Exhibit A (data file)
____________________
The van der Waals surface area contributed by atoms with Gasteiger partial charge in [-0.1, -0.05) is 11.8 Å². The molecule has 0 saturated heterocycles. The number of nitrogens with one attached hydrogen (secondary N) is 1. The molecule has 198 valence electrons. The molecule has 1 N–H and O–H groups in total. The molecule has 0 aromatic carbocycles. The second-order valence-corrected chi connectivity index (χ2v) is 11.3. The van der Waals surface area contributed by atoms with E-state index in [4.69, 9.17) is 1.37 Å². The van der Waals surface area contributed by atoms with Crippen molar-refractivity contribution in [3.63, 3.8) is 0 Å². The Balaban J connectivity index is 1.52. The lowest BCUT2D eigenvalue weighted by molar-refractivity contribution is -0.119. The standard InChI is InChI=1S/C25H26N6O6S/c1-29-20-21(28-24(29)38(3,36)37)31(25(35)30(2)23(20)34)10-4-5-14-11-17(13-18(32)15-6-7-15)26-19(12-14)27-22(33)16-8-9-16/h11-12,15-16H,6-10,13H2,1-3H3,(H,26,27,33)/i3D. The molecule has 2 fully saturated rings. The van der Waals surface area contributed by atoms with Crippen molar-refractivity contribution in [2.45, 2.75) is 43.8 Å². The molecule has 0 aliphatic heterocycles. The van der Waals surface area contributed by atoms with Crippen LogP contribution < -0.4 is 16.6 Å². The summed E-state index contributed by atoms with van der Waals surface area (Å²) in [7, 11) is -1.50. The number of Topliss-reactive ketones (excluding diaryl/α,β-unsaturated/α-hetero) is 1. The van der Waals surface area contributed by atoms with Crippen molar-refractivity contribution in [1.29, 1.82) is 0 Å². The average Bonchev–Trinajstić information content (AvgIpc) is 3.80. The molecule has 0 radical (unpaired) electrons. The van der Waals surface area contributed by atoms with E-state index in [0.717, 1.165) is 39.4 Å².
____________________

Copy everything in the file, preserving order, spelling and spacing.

The van der Waals surface area contributed by atoms with Gasteiger partial charge in [-0.1, -0.05) is 11.8 Å². The molecule has 0 saturated heterocycles. The number of nitrogens with one attached hydrogen (secondary N) is 1. The molecule has 198 valence electrons. The molecule has 1 N–H and O–H groups in total. The molecule has 0 aromatic carbocycles. The second-order valence-corrected chi connectivity index (χ2v) is 11.3. The van der Waals surface area contributed by atoms with E-state index in [4.69, 9.17) is 1.37 Å². The van der Waals surface area contributed by atoms with Crippen molar-refractivity contribution in [3.63, 3.8) is 0 Å². The Balaban J connectivity index is 1.52. The lowest BCUT2D eigenvalue weighted by molar-refractivity contribution is -0.119. The standard InChI is InChI=1S/C25H26N6O6S/c1-29-20-21(28-24(29)38(3,36)37)31(25(35)30(2)23(20)34)10-4-5-14-11-17(13-18(32)15-6-7-15)26-19(12-14)27-22(33)16-8-9-16/h11-12,15-16H,6-10,13H2,1-3H3,(H,26,27,33)/i3D. The molecule has 2 fully saturated rings. The van der Waals surface area contributed by atoms with Crippen molar-refractivity contribution in [2.45, 2.75) is 43.8 Å². The molecule has 0 aliphatic heterocycles. The van der Waals surface area contributed by atoms with Crippen LogP contribution < -0.4 is 16.6 Å². The summed E-state index contributed by atoms with van der Waals surface area (Å²) in [7, 11) is -1.50. The number of Topliss-reactive ketones (excluding diaryl/α,β-unsaturated/α-hetero) is 1. The van der Waals surface area contributed by atoms with Crippen molar-refractivity contribution in [1.29, 1.82) is 0 Å². The average Bonchev–Trinajstić information content (AvgIpc) is 3.80. The molecule has 0 radical (unpaired) electrons. The van der Waals surface area contributed by atoms with E-state index in [0.717, 1.165) is 39.4 Å².